AUGUSTA — The Maine Ethics Commission voted 3-0 Wednesday to levy a $500 penalty against a political action committee run by Speaker of the House Sara Gideon, D-Freeport, for contributions it made in her name in 2016.

Gideon, widely considered the front-runner for her party’s nomination to challenge incumbent Republican U.S. Sen. Susan Collins, has previously admitted to the violations, saying they were a mistake made based on bad advice she was given at the time.

Republicans, however, have seized on the complaint as they seek to return Collins to office for a fifth term. Before Wednesday’s vote, the Republican National Senatorial Committee unleashed a new digital ad campaign against Gideon, drawing attention to the complaint and calling her a “straw donor,” one who intentionally makes contributions on behalf of another, unidentified person.

The complaint was filed by Edward Youngblood, a former state senator from Brewer, after he learned that the now-shuttered Gideon Leadership PAC reimbursed Gideon for two $250 donations she made to two other PACS in violation of state campaign finance regulations.

The commission’s staff recommended that the case against Gideon be dropped. Jonathan Wayne, the commission’s executive director, said that recommendation was based on several factors, including the fact that Gideon’s PAC disclosed the donations and the reimbursements, making no attempt to conceal the transfer of funds, that the dollar amounts involved were relatively low, that the activity was three years old and that the overall damage to the public from the violation was minimal.

Considering those factors, the commission, which was missing two of its five members, levied a penalty of just 10 percent of the maximum $5,000 fine prescribed by law. They noted that Gideon, who was the primary decision-maker for the PAC, did not attempt to hide the contributions or expenditures but did violate the letter of the state’s law – which prohibits making donations in another person’s name.

Youngblood said in an interview later that he did not believe the violations by Gideon or her PAC amounted to her being a straw donor.

One commission member, Meri Lowry, a Portland Democrat, recused herself from the proceedings Wednesday because she has donated to Gideon’s U.S. Senate campaign. The other vacant seat on the five-member panel is a position that has been left unfilled by the Maine Legislature, which has been unable to reach agreement on a third-party or unenrolled nominee for 19 months.

The other commissioners, Republicans Richard Nass and William Pattershall, and Democrat William Lee, listened to both Youngbloood and Benjamin Grant, an attorney for Gideon and a former chairman of the Maine Democratic Party, for just over an hour before voting to reject any additional investigation of Gideon. They then voted 3-0 that her PAC had violated the state’s campaign finance law and set the fine.

Youngblood, who filed the complaint, argued that Gideon was in a position of leadership at the Legislature and should be held accountable for the campaign finance violation.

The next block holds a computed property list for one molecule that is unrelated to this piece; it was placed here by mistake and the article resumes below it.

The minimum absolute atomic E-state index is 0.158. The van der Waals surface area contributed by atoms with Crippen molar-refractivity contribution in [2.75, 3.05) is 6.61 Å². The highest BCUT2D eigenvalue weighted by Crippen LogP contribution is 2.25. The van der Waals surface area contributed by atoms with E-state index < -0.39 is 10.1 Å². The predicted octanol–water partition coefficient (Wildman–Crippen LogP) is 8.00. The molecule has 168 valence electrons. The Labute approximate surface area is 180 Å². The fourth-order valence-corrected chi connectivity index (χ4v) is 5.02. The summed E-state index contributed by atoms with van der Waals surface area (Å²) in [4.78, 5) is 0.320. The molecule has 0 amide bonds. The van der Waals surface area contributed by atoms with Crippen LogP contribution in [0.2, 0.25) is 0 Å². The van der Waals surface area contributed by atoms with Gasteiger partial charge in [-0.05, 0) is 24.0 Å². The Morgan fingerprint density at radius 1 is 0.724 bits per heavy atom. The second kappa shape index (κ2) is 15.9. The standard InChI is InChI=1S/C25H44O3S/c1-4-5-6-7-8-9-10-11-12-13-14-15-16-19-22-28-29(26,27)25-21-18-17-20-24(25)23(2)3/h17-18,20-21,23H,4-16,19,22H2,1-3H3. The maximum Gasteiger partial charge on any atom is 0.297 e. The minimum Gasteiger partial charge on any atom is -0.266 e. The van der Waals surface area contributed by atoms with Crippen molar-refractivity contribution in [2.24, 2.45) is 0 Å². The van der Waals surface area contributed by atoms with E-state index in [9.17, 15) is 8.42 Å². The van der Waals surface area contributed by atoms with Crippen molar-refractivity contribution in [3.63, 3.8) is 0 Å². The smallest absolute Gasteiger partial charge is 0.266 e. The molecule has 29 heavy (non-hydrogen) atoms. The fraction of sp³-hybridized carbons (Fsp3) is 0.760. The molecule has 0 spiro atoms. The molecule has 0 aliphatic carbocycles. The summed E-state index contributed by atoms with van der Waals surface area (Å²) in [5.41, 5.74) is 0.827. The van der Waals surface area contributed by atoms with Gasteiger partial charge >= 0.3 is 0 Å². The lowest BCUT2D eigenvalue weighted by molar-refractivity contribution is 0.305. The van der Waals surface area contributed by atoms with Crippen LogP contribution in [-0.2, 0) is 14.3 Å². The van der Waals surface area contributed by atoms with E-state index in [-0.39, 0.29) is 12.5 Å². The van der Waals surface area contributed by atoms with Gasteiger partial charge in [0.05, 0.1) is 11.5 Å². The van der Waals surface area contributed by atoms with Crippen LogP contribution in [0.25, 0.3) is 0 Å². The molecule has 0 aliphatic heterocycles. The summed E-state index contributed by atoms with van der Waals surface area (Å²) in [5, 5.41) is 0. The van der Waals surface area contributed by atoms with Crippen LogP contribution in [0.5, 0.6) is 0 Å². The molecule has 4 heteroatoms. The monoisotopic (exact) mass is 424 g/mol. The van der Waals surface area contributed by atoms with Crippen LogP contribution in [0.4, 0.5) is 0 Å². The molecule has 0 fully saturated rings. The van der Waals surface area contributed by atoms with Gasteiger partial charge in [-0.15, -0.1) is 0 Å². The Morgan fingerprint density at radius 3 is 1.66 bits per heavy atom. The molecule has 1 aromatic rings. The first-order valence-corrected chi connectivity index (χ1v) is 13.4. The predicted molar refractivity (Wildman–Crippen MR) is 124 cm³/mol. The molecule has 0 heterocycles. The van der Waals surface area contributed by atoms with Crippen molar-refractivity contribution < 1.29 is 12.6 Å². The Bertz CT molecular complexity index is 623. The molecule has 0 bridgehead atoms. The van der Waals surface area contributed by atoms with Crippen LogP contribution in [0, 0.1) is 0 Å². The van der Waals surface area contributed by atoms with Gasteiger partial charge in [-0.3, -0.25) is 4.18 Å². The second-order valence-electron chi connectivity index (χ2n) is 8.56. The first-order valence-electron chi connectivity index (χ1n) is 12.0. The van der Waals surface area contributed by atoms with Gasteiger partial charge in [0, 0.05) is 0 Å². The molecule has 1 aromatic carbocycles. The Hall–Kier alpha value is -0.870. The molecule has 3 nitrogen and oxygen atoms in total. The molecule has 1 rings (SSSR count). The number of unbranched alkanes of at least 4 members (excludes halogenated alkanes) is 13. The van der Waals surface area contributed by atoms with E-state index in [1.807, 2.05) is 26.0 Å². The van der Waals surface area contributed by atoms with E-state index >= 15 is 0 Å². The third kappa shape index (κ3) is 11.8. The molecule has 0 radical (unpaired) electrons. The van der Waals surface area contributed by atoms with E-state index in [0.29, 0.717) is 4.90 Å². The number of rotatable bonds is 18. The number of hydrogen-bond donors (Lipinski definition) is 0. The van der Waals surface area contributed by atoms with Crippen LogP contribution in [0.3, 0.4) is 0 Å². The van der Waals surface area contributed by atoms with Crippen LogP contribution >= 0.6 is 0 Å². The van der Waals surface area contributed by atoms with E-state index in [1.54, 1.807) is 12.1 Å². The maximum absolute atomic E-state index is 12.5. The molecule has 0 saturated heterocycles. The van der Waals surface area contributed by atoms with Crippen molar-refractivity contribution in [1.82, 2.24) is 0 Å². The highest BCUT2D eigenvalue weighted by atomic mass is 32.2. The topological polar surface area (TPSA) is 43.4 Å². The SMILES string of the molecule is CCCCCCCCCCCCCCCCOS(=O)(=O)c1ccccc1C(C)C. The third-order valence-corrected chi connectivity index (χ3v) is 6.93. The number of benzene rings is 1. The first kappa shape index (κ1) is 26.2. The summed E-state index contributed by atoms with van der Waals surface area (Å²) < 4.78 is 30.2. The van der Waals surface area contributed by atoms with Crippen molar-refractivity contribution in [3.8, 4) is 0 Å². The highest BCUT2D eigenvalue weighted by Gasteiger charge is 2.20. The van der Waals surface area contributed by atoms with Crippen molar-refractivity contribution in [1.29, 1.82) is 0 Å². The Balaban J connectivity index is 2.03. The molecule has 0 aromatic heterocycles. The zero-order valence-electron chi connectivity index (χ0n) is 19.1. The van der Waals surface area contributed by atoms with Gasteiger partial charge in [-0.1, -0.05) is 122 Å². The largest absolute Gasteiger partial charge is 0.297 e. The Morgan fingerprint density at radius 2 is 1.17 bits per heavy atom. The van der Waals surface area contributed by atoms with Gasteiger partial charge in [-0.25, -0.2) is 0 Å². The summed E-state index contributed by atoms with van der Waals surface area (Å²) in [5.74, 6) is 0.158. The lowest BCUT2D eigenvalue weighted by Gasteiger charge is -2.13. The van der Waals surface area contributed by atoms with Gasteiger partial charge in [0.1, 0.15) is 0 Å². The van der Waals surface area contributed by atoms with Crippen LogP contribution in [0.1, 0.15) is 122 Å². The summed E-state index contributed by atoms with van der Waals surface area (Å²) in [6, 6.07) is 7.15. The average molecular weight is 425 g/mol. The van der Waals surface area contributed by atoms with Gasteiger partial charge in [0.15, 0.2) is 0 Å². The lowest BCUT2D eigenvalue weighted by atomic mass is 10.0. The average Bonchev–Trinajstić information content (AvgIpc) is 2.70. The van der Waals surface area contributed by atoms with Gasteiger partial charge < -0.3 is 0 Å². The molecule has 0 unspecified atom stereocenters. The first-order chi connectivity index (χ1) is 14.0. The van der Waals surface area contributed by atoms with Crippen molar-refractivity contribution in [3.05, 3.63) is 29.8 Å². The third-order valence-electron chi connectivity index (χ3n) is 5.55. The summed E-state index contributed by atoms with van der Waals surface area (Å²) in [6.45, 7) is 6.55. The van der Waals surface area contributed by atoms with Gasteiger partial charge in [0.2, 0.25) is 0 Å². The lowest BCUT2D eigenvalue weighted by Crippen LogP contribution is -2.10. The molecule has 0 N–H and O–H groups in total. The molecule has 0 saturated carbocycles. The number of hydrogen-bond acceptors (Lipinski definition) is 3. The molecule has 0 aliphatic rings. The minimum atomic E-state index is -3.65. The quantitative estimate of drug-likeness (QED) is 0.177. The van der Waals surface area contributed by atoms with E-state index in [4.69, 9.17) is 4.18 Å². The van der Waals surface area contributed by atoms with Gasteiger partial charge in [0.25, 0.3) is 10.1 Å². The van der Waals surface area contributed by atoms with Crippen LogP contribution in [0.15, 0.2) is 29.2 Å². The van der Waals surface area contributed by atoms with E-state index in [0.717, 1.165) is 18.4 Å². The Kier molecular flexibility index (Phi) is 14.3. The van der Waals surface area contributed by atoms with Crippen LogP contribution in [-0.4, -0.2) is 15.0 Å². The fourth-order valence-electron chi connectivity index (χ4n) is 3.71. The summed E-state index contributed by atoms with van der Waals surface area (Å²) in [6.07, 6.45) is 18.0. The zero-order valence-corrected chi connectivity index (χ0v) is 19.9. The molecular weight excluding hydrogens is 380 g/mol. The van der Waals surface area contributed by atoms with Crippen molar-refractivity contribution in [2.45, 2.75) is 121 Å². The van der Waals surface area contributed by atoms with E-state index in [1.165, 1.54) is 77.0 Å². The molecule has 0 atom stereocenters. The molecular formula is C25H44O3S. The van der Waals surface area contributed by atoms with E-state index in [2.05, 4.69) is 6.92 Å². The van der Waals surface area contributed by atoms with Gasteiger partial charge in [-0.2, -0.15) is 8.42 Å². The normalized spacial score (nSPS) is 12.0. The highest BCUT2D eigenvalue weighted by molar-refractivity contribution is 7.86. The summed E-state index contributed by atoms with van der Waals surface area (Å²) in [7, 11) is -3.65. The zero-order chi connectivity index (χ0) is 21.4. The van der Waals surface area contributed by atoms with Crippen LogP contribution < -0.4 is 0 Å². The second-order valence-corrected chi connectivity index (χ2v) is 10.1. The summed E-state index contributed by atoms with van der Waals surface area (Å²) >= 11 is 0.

“There needs to be a penalty to demonstrate to other people that these kinds of things, we pay attention to, they are not acceptable, they are against the law and don’t do it,” Youngblood said.

He also noted that he was a leading advocate for Maine’s Clean Elections Law, the state’s publicly funded campaign finance system that allows participating candidates to receive public funds for their campaigns instead of taking private, corporate or PAC donations.

But Grant argued that Gideon had taken all the steps necessary to clear up the record, saying the amount of money in question was “minor in the grand scheme of how much money goes back and forth during an election cycle.”

Campaign finance records show that Gideon used her personal credit card to make donations to PACs working in Maine and to the federal campaign of Emily Cain, an Orono Democrat and former state senator, who was running for Congress at the time. Gideon’s Leadership PAC then reimbursed Gideon for the donations.

The federal donations are the subject of a separate, Federal Elections Commission complaint, also filed by Youngblood, as federal law also prohibits making campaign donations in another person’s name.

It’s unclear when the FEC will act on the complaint. Gideon’s campaign already has acknowledged the violation and paid $3,250 to the U.S. Treasury.

The National Republican Senatorial Committee branded Gideon’s actions an “illegal straw donor scheme” and drove a rolling billboard attacking Gideon through Augusta during the ethics hearing. The NRSC also is running ads on Facebook and Twitter.

Youngblood said he would have brought the complaint even if Gideon was not running for the U.S. Senate. He also said he had no knowledge of the recently launched RNSC campaign against Gideon that was based largely on his complaint.

Asked if he believed what Gideon and her PAC did fit the definition of her being a straw donor, Youngblood said, “No. I don’t think so.”

Grant deferred all comments on the decision to Gideon’s U.S. Senate campaign.

Maeve Coyle, a spokeswoman for Gideon’s campaign, said the commission made the right decision in not launching any additional investigation into Gideon or her PAC.

“Today, the commission continued its tradition of fairness by agreeing not to investigate a complaint that originated from national Republicans and to close this matter,” Coyle said in a prepared statement issued moments after the commission’s vote.

 

 

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